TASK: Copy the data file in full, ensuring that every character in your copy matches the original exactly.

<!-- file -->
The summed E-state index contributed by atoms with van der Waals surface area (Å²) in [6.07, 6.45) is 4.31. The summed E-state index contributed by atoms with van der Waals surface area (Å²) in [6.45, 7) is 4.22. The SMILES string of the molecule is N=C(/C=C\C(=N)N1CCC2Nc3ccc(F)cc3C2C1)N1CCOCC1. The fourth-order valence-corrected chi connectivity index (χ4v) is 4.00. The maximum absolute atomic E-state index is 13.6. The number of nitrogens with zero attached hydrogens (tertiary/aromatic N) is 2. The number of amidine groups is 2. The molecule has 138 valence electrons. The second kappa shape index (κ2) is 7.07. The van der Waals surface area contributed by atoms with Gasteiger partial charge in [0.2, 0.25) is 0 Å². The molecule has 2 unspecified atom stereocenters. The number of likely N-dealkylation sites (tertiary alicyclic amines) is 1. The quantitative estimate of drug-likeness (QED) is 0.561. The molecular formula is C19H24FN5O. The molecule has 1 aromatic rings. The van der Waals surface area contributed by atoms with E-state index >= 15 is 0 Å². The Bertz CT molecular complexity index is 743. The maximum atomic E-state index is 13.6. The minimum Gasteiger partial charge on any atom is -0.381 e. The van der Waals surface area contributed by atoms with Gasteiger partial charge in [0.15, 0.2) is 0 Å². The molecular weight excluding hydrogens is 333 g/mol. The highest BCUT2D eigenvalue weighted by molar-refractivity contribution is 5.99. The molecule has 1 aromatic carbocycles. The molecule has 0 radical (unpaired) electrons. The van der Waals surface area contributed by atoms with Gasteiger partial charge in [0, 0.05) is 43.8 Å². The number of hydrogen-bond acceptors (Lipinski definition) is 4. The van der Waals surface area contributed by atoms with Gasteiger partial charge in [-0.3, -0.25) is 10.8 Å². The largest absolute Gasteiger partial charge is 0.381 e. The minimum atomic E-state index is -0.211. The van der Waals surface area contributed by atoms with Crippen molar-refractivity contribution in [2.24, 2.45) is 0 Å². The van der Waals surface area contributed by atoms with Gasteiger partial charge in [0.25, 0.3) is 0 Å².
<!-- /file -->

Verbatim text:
The summed E-state index contributed by atoms with van der Waals surface area (Å²) in [6.07, 6.45) is 4.31. The summed E-state index contributed by atoms with van der Waals surface area (Å²) in [6.45, 7) is 4.22. The SMILES string of the molecule is N=C(/C=C\C(=N)N1CCC2Nc3ccc(F)cc3C2C1)N1CCOCC1. The fourth-order valence-corrected chi connectivity index (χ4v) is 4.00. The maximum absolute atomic E-state index is 13.6. The number of nitrogens with zero attached hydrogens (tertiary/aromatic N) is 2. The number of amidine groups is 2. The molecule has 138 valence electrons. The second kappa shape index (κ2) is 7.07. The van der Waals surface area contributed by atoms with Gasteiger partial charge in [0.2, 0.25) is 0 Å². The molecule has 2 unspecified atom stereocenters. The number of likely N-dealkylation sites (tertiary alicyclic amines) is 1. The quantitative estimate of drug-likeness (QED) is 0.561. The molecular formula is C19H24FN5O. The molecule has 1 aromatic rings. The van der Waals surface area contributed by atoms with E-state index >= 15 is 0 Å². The Bertz CT molecular complexity index is 743. The maximum atomic E-state index is 13.6. The minimum Gasteiger partial charge on any atom is -0.381 e. The van der Waals surface area contributed by atoms with Gasteiger partial charge in [0.15, 0.2) is 0 Å². The molecular weight excluding hydrogens is 333 g/mol. The highest BCUT2D eigenvalue weighted by molar-refractivity contribution is 5.99. The molecule has 1 aromatic carbocycles. The molecule has 0 radical (unpaired) electrons. The van der Waals surface area contributed by atoms with Gasteiger partial charge in [0, 0.05) is 43.8 Å². The number of hydrogen-bond acceptors (Lipinski definition) is 4. The van der Waals surface area contributed by atoms with Gasteiger partial charge in [-0.3, -0.25) is 10.8 Å². The largest absolute Gasteiger partial charge is 0.381 e. The minimum atomic E-state index is -0.211. The van der Waals surface area contributed by atoms with Crippen molar-refractivity contribution in [2.24, 2.45) is 0 Å². The van der Waals surface area contributed by atoms with Gasteiger partial charge in [0.25, 0.3) is 0 Å².